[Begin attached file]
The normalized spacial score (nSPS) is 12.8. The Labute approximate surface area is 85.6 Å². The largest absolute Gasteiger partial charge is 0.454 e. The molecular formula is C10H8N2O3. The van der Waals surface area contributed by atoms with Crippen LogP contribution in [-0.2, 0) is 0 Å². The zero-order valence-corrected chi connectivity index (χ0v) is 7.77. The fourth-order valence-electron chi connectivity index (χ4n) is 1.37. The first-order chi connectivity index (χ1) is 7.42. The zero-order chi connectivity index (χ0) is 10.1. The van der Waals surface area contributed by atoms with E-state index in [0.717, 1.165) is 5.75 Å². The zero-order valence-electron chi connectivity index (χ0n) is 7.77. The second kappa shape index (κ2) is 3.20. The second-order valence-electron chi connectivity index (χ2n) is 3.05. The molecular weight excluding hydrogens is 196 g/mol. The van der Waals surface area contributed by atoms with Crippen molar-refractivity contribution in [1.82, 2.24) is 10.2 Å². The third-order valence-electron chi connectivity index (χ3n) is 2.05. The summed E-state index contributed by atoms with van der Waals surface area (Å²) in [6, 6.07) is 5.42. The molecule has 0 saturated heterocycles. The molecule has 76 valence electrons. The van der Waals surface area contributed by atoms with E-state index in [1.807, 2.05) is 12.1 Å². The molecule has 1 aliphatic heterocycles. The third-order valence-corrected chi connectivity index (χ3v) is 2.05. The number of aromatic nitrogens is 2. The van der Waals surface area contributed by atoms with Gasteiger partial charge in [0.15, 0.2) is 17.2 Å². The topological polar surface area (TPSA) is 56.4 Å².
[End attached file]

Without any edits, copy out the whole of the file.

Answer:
The normalized spacial score (nSPS) is 12.8. The Labute approximate surface area is 85.6 Å². The largest absolute Gasteiger partial charge is 0.454 e. The molecular formula is C10H8N2O3. The van der Waals surface area contributed by atoms with Crippen LogP contribution in [-0.2, 0) is 0 Å². The zero-order valence-corrected chi connectivity index (χ0v) is 7.77. The fourth-order valence-electron chi connectivity index (χ4n) is 1.37. The first-order chi connectivity index (χ1) is 7.42. The zero-order chi connectivity index (χ0) is 10.1. The van der Waals surface area contributed by atoms with E-state index in [0.717, 1.165) is 5.75 Å². The zero-order valence-electron chi connectivity index (χ0n) is 7.77. The second kappa shape index (κ2) is 3.20. The second-order valence-electron chi connectivity index (χ2n) is 3.05. The molecular weight excluding hydrogens is 196 g/mol. The van der Waals surface area contributed by atoms with Crippen molar-refractivity contribution in [1.82, 2.24) is 10.2 Å². The third-order valence-electron chi connectivity index (χ3n) is 2.05. The summed E-state index contributed by atoms with van der Waals surface area (Å²) in [6, 6.07) is 5.42. The molecule has 0 saturated heterocycles. The molecule has 76 valence electrons. The van der Waals surface area contributed by atoms with E-state index in [1.807, 2.05) is 12.1 Å². The molecule has 1 aliphatic heterocycles. The third-order valence-corrected chi connectivity index (χ3v) is 2.05. The number of aromatic nitrogens is 2. The van der Waals surface area contributed by atoms with Gasteiger partial charge in [0.15, 0.2) is 17.2 Å². The topological polar surface area (TPSA) is 56.4 Å².